The Cathedral and the Bazar
Before Linux, most experts thought that software, beyond a significant size, could only be built as cathedrals, that is designed by a few experts, et with a strict hierarchy (pyramidal structure). The development of Linux is open to everybody, and looks like a bazar (networked structure).
The success of Linux surprised Eric S. Raymond. The Cathedral and the Bazar analyses what he has learnt from Linux in the practice of the management of the Free software project fetchmail. Some of his conclusions are technical. Here are a few others:
- Treating your users as co-developers is your least-hassle route to rapid code improvement and effective debugging.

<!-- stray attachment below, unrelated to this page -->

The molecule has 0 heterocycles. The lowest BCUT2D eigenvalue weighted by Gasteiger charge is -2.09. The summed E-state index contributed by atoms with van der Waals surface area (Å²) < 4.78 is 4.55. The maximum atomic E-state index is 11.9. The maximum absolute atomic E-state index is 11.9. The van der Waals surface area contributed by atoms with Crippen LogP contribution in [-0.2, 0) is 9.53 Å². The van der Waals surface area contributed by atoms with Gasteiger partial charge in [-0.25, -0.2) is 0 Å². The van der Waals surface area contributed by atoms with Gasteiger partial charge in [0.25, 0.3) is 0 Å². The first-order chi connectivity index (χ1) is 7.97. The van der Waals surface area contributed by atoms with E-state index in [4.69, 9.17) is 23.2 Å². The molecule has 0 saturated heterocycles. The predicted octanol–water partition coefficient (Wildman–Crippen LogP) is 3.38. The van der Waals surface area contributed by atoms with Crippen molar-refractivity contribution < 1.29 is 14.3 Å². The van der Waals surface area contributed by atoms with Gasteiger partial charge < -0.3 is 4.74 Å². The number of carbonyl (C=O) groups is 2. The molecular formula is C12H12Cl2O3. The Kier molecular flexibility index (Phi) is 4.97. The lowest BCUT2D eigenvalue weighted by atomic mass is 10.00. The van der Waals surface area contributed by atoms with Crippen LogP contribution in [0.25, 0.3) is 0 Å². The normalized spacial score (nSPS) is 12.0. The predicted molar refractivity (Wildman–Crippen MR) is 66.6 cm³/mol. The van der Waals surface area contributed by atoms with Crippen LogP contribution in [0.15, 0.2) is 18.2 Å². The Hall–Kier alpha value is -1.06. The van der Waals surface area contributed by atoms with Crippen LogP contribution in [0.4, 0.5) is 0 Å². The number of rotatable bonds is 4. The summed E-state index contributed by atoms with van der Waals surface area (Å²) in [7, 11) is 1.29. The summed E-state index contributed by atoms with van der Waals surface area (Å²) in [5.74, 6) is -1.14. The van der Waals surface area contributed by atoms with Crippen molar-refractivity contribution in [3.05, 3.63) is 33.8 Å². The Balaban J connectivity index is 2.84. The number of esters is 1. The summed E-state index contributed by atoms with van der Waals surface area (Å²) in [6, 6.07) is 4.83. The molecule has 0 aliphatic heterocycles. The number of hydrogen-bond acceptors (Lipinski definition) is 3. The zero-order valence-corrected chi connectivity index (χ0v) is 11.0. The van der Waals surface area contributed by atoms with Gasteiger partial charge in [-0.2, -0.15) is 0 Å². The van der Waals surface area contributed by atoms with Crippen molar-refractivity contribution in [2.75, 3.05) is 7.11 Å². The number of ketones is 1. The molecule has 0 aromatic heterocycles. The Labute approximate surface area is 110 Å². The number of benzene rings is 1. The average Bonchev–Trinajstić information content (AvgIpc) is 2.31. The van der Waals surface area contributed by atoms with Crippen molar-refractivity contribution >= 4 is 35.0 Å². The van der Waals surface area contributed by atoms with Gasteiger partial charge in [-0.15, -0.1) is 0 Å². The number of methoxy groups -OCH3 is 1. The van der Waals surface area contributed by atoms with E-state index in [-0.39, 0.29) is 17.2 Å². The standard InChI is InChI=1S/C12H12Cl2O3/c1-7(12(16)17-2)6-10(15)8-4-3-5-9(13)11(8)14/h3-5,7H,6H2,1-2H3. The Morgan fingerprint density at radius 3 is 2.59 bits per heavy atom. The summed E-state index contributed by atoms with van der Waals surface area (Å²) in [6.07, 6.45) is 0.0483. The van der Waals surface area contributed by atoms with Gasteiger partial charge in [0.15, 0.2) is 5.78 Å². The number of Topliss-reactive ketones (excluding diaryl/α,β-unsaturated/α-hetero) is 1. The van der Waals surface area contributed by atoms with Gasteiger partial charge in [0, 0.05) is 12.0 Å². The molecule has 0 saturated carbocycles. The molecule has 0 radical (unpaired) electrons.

- Given a large enough beta-tester and co-developer base, almost every problem will be characterized quickly and the fix obvious to someone.
Given enough eyeballs, all bugs are shallow.Linus Torvalds.
- If you treat your beta-testers as if they're your most valuable resource, they will respond by becoming your most valuable resource.
- The next best thing to having good ideas is recognizing good ideas from your users. Sometimes the latter is better.
- Release early. Release often. And listen to your customers.
- The Cathedral and the Bazar, Eric S. Raymond - http://www.catb.org/~esr/writings/cathedral-bazaar/
- The book, at O'Reilly's - http://www.oreilly.com/catalog/cathbazpaper